It was a little difficult for my beloved to get her head around the fact that I wanted to collect old magazines. Not just any old magazines mind you, but periodicals of a certain genre, and age.
I imagine that some folks, who might be affected by the collecting gene, collect old comic books, or sports memorabilia, possibly because they hadn’t the money to indulge in their passion as a kid. I’m afraid my interest has much less appeal than comic books, or ”funny books” as we called them when I was in grade school. I loved comic books, but never collected them, to my sorrow.
And, I’ve always enjoyed magazines such as “Popular Mechanics”, “Popular Science” and a now defunct favorite: “Mechanix Illustrated”.
You may be familiar with the first two titles, for they are still published; however, not in the same format as many years ago. The issues I have accumulated are from the 1930’s to the 1950’s. My sons enjoy thumbing through the old magazines, and checking out the large advertising sections, to see what was the latest and greatest gadgets of the times.
Mechanix Illustrated was my favorite for several reasons; first, their illustrations were the best, and, they had their curmudgeonly, funny, automobile evaluator, Tom McCahill. Tom was of considerable size, and when pictured next to a small car, the vehicle would seem downright petite in comparison.
He had a rather uncensored way of writing, and aside from an occasional “damn” or “hell”, his stuff was informative, and helpful—for the potential 12 year old car buyer. He loved metaphors, and they were sprinkled liberally through his articles.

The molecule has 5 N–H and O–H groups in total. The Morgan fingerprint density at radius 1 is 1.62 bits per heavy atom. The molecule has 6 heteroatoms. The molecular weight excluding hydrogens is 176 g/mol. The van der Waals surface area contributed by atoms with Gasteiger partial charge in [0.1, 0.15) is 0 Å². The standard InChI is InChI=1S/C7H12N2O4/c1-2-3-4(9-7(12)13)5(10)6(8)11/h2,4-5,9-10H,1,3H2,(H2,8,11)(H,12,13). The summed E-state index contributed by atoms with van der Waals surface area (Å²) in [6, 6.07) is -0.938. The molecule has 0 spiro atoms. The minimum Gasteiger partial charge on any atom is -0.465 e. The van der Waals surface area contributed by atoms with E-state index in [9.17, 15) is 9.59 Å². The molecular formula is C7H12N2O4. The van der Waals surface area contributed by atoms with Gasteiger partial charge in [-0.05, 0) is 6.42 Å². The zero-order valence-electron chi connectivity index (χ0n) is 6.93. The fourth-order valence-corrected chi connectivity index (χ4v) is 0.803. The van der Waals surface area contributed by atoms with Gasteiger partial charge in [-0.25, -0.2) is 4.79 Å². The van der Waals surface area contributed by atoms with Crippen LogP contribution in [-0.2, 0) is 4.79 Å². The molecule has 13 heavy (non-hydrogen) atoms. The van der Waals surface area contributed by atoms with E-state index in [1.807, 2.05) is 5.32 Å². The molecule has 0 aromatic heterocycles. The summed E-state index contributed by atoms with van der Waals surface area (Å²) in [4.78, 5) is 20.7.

For instance, if Tom wasn’t too impressed with a car’s acceleration, he might include something like: “This boat accelerated like a circus fat lady, dragging an anchor.” On the other hand, if he liked the performance, he may have said: “This little sparkler has more “scat” than a truckload of gazelles.” In my youth, long before I understood the connection between “gazelle” and “scat’, I thought “Uncle Tom” was hilarious. As funny as a truckload of wooden legs.
Aside from the ads and the interviews, the magazines always had a few projects for their readers; everything from a bandsaw made mostly of plywood, (“You Can Build This Bandsaw For $10.00”) to plans for model airplanes and boats.
Photography was a hot subject too, and in most issues, a section was devoted to photo techniques, or developing and enlarging your photos in your home darkroom. Didn’t every home have one? My brother and I did; set up in part of our closet. Incidentally, our clothes took up very little room.
Several Christmas seasons ago, while still hunkered down in Texas, I received a rather heavy carton from one of my sons. It was about the size of box that a kitchen toaster would be packed in. A convenient size, since there was a label on the outside stating: “Do Not Open Until Christmas” and another label stating: “Keep Refrigerated Until Opened”. I cleared a spot in the fridge. Guess I needn’t tell you that the box contained about 10 pounds of slightly stale magazines. A perfect gift to my way of thinking.
My wife has yet to come to terms with my collection. “When are you going to get rid of these stinky magazines?” I’ve heard that more than once. (Incidentally, they do have a rather musty smell, as if they’d been kept in someone’s barn, or basement too long.)
My reply is: “Honey, they’ll bring in a lot of money at my estate sale.”
This week’s gadget is an old-timer, that may have been used in a real estate office in the early 1900’s.
Identify it, and win a 1950’s copy of one of my magazine collection.
Joann Treml was the winner of the vintage magazine! The gadget is a pencil sharpener.
Another vintage magazine for the correct guess.
Roguespeare gave the correct answer for identifying the second gadget as a “surveyor’s compass”, he was rated AAA, but since he didn’t give the approximate age, I’m lowering his rating to AA+. Sorry